Noosphere Space Summit – Ukraine’s first space convention!

26 Apr 2019
Noosphere Space Summit

In order to go to space, you need great minds. With that thought, Noosphere ventured to bring the world’s greatest spacecraft minds together. Thus the Noosphere Space Summit concept was born.

The Summit took place April 17-18, 2019 at the Taras Shevchenko National University of Kyiv. 15 speakers and special guests gathered with lectures and roundtable discussions for the public.

The event was dedicated in honour of Yuri Kondratyuk — the famous Ukrainian engineer, pioneer of astronautics and spaceflight. Yuri is known for his concept of the first known lunar orbit rendezvous (LOR) in 1919, a development that is key to Moon landings and the return journey to Earth. LOR was used to plot Apollo 11, first manned spaceflight to the Moon in 1969.

Day one of Noosphere Space Summit saw the Vernadsky Challenge startup competition, with speakers and presentations on day two.

The first stream of speeches by the Summit’s speakers started on April 18.


We heard about the development of the space industry of Ukraine, with a look back at Yuzhmash. Director General of SE “PA Yuzhniy Machine Building Plant” Sergey Voit shared his thoughts and experiences.

Next, we heard from Yaroslav Pustovyi, former NASA astronaut from Ukraine and his thoughts on “New Space: what happened to the “old” one”.

Mr Pustovyi commented that in the past, governments would dictate the technical requirements of space exploration, control the project and decided how to use the eventual product. With New Space, however, private companies develop concepts, finds investments, and build the whole system. They are then able to apply or sell technologies to other products.

There was a surprise for Yaroslav. After he finished the speech, Eduard Kuznetsov, deputy head at the State Space Agency of Ukraine, joined the stage. Eduard announced the new award by SSAU – a Kadeniuk Spaceman Star. This is the award for people who made a major contribution to space development in Ukraine. Mr Kuznetsov awarded Yaroslav Pustovyi with the Kadeniuk Spaceman Star. Yaroslav was honoured to be the first to receive this award.

Shea Ferring, Vice President of Mission Assurance at Firefly Aerospace took the microphone to discuss the clash between the New Space and Heritage, or Old Space.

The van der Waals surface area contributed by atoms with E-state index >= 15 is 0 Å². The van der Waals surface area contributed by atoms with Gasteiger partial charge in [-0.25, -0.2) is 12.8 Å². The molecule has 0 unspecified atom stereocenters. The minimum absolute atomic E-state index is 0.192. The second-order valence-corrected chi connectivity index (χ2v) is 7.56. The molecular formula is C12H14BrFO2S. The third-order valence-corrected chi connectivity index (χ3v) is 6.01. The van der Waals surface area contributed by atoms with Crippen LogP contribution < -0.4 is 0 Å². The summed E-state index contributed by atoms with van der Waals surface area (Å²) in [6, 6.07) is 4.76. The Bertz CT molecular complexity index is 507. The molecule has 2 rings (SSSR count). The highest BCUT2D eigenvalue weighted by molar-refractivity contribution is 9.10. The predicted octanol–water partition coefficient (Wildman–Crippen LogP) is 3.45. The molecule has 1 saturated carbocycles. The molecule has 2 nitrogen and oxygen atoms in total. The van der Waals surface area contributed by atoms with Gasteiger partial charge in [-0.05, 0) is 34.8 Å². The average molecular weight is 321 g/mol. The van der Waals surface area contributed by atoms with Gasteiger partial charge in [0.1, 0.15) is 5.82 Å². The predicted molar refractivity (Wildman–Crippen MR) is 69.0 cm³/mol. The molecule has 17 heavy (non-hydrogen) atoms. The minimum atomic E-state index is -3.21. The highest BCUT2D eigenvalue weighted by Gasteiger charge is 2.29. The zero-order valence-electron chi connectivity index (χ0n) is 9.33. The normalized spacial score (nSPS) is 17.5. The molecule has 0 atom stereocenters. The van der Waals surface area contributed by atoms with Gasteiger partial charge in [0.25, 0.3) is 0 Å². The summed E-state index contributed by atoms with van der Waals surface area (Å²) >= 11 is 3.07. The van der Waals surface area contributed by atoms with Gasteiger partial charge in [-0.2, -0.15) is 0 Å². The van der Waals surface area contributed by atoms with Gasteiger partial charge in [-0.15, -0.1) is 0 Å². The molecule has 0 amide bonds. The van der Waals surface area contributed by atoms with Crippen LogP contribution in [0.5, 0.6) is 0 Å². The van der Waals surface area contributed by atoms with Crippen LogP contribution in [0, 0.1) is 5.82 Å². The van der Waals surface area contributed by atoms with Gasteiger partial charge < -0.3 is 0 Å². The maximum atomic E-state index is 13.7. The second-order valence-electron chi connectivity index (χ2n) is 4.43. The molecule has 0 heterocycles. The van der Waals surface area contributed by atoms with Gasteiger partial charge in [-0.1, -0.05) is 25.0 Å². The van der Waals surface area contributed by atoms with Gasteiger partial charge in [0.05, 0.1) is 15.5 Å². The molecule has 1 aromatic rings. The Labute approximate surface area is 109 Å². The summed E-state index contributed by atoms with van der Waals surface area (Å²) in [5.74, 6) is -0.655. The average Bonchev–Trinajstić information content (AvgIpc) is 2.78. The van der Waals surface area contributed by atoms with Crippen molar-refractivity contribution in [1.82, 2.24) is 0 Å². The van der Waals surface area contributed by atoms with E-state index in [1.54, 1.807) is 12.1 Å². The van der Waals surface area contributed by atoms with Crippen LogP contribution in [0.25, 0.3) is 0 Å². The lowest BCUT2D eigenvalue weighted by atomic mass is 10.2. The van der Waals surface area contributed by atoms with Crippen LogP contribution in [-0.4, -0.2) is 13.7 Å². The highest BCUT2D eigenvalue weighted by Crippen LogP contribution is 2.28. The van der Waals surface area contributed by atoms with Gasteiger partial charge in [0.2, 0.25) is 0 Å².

Finally, Laurent S. Jaffart, Vice President and Head of Constellations and Future Solutions (Marketing and Sales) at Airbus Defence and Space spoke on the socio-economic benefits of space and 4th industrial revolution of space with the emergence of the new space race.

“The 4th industrial revolution in Space is often mistaken to only mean New Space. And the New Space is often mistaken to only mean new players,” said Mr. Jaffart. He adds that New Space includes private investments and startups as well as the advancement of emerging concepts like cubesats.

At the end of the Pioneering segment, winners of the Noosphere Space Art Challenge received their awards.

NEW SPACE – Faster, better cheaper access to space

Kicking off with an epic and moving video presentation, Thomas Markusic, CEO of Firefly Aerospace introduced the promise of New Space. New Space is the idea of private companies driving the research and innovation to advance space travel, exploration and technologies. Mr Markusic told about the achievements and visions of private space companies and even mentioned that he used to drive the exact Tesla Elon Musk sent to space back in February 2018.

After that, Lynn Zoenen, Global Affairs Manager at Ispace, stepped up to discuss commercial lunar exploration.

On the topic of lunar safety, Ms Zoenen commented that safety is something we really have to address, but our human nature is to explore, to look beyond what we currently have and to see what we can discover. Ms Zoenen underlined the importance of understanding how to land mission or lunar robotics without disrupting or affecting future lunar missions.